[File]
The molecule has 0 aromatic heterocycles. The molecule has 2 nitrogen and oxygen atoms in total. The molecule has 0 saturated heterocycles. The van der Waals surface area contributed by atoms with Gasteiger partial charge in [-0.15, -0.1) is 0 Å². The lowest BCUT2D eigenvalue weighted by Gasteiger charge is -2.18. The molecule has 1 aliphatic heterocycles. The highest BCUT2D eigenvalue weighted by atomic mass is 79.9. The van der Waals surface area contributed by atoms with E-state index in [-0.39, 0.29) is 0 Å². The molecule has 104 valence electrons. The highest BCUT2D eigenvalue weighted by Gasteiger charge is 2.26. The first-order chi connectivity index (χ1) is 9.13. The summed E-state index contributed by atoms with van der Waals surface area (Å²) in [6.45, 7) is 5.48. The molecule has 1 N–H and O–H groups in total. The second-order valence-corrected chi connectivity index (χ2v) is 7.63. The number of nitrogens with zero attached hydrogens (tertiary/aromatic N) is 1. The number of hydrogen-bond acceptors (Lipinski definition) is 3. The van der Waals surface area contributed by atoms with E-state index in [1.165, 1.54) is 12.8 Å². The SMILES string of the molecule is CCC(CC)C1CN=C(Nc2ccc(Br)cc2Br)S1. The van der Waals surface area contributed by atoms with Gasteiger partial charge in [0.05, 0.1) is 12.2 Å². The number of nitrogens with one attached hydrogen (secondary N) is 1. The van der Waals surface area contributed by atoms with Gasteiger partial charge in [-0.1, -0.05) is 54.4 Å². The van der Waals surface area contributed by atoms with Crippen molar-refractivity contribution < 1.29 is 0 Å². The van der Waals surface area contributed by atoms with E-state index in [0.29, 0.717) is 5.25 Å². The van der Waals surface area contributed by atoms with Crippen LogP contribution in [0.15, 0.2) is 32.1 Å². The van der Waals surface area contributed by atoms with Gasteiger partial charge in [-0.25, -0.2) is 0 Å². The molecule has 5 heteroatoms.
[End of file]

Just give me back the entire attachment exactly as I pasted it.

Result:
The molecule has 0 aromatic heterocycles. The molecule has 2 nitrogen and oxygen atoms in total. The molecule has 0 saturated heterocycles. The van der Waals surface area contributed by atoms with Gasteiger partial charge in [-0.15, -0.1) is 0 Å². The lowest BCUT2D eigenvalue weighted by Gasteiger charge is -2.18. The molecule has 1 aliphatic heterocycles. The highest BCUT2D eigenvalue weighted by atomic mass is 79.9. The van der Waals surface area contributed by atoms with E-state index in [-0.39, 0.29) is 0 Å². The molecule has 104 valence electrons. The highest BCUT2D eigenvalue weighted by Gasteiger charge is 2.26. The first-order chi connectivity index (χ1) is 9.13. The summed E-state index contributed by atoms with van der Waals surface area (Å²) in [6.45, 7) is 5.48. The molecule has 1 N–H and O–H groups in total. The second-order valence-corrected chi connectivity index (χ2v) is 7.63. The number of nitrogens with zero attached hydrogens (tertiary/aromatic N) is 1. The number of hydrogen-bond acceptors (Lipinski definition) is 3. The van der Waals surface area contributed by atoms with E-state index in [1.165, 1.54) is 12.8 Å². The SMILES string of the molecule is CCC(CC)C1CN=C(Nc2ccc(Br)cc2Br)S1. The van der Waals surface area contributed by atoms with Gasteiger partial charge in [0.05, 0.1) is 12.2 Å². The number of nitrogens with one attached hydrogen (secondary N) is 1. The van der Waals surface area contributed by atoms with Gasteiger partial charge in [-0.1, -0.05) is 54.4 Å². The van der Waals surface area contributed by atoms with Crippen molar-refractivity contribution < 1.29 is 0 Å². The van der Waals surface area contributed by atoms with E-state index in [0.29, 0.717) is 5.25 Å². The van der Waals surface area contributed by atoms with Crippen LogP contribution in [0.15, 0.2) is 32.1 Å². The van der Waals surface area contributed by atoms with Gasteiger partial charge in [-0.25, -0.2) is 0 Å². The molecule has 5 heteroatoms.